“I’ve been awarded maybe a dozen or so patents through the years…it’s hard to recall clearly these days.”
Burt’s first patent does come back into sharp focus for him. In 1956, he invented a combination woodworking machine with a tilting arbor that could be converted into a table saw, drill press or lathe. At the time, ShopSmith was also making them, but the table on their machines tilted rather than the arbor. (His original patent drawing is included here.) He sold that patent to the Tool Products Corporation.
Four years ago, while at the National Hardware Show, Burt met with Joe Ennis, CEO at General Tools & Instruments. Weinstein, then 80, was ready to sell Simp’l Products and retire (again); Joe wanted to expand General’s Product line into woodworking accessories. Synchronicity was at work: General bought the company, and Burt stayed on as a consultant. Dick retired and continues to do woodworking as an avocation — an actual graduate of “Retirement 101,” I can only presume.
Burt says his relationship with General Tools & Instruments has been a good one in the years since. In fact, aside from former Simp’l Products offerings updated to General’s E•Z Pro line, the company has brought a low-cost and unique dovetailing jig to market. It is Burt’s design. He’s now working out the details of an all-in-one E•Z Pro Mortise & Tenon Jig.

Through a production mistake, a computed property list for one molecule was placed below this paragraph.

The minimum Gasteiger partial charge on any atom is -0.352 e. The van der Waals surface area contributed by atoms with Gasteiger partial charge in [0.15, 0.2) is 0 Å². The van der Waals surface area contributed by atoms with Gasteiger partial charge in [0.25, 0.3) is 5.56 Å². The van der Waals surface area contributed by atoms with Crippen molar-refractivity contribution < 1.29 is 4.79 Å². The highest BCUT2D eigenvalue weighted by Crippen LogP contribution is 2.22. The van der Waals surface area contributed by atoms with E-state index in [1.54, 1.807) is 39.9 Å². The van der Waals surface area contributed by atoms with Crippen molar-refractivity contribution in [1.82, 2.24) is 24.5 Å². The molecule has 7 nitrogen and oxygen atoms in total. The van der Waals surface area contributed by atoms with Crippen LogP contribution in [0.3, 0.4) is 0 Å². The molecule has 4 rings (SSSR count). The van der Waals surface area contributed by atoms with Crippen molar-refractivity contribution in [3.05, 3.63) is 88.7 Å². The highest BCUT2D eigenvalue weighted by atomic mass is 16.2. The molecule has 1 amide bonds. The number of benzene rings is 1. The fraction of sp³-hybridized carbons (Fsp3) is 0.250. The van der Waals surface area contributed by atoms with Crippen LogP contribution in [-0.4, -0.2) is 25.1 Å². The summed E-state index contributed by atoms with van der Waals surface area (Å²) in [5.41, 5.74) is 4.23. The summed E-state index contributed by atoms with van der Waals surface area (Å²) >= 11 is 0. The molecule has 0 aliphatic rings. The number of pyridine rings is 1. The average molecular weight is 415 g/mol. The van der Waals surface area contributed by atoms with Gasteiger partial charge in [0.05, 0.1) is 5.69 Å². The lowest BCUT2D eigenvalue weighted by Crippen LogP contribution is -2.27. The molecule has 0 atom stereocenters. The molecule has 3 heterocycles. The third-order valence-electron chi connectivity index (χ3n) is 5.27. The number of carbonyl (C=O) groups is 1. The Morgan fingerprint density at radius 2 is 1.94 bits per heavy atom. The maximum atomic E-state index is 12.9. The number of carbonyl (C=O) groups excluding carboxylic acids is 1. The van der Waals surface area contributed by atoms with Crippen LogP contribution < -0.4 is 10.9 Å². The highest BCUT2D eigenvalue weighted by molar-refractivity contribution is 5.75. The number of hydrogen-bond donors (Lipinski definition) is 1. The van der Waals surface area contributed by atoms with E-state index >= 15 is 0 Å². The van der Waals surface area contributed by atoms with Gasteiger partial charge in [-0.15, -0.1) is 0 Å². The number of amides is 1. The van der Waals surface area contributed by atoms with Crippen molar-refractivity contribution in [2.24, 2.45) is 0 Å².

The product design process hasn’t changed much for Burt through the years. He still creates all of his mechanical drawings by hand on a drawing board, then passes them along to engineering staff at General to convert them into CAD renderings. “At this point in time, I have a CAD program, but I don’t think I’ll get around to learning it,” he quips.
At the conclusion of our interview, Burt left me with several reflections on the current state of woodworking product development.
“I’m not certain that the tool company consolidations of late are a good thing. I’ve always felt that more competition is better for the industry as a whole … It also seems that sometimes new products are directing woodworkers instead of the other way around. Some products are just ‘toes in the water’ to get something to market. They’re only half developed. Others are overly complicated; in my mind, more adjustments in order to use something are actually small failures. I try to make jigs for General Tools with minimal additional adjustments required so even a new woodworker can figure them out easily.”
“I’m very happy with General’s approach — making products available to more woodworkers at affordable prices. General is located here in New York City, where I live, so I can have a continuing and active relationship with them.”
So when does Burt anticipate easing fully into retirement? It’s hard to say. He says the ideas keep “finding him,” and he enjoys satisfying the need.
“Every time I complete a new product or get another patent, I tell my wife it will be my swan song. She says she’s heard it all before.”
He’s quite proud of the new mortising jig and feels it just might be his capstone invention. But then, in his next breath, he hints about a new jig that hasn’t even seen the light of day yet. “Chris, I have a lot of problems with the way biscuit joints are made …”
But, that will be a conversation for another day. And, considering Burt’s ambitions and tendencies, he’s probably already got drawings on the board for a sturdy, low-cost jig to install them better.
So it goes for a man with product development running through his veins.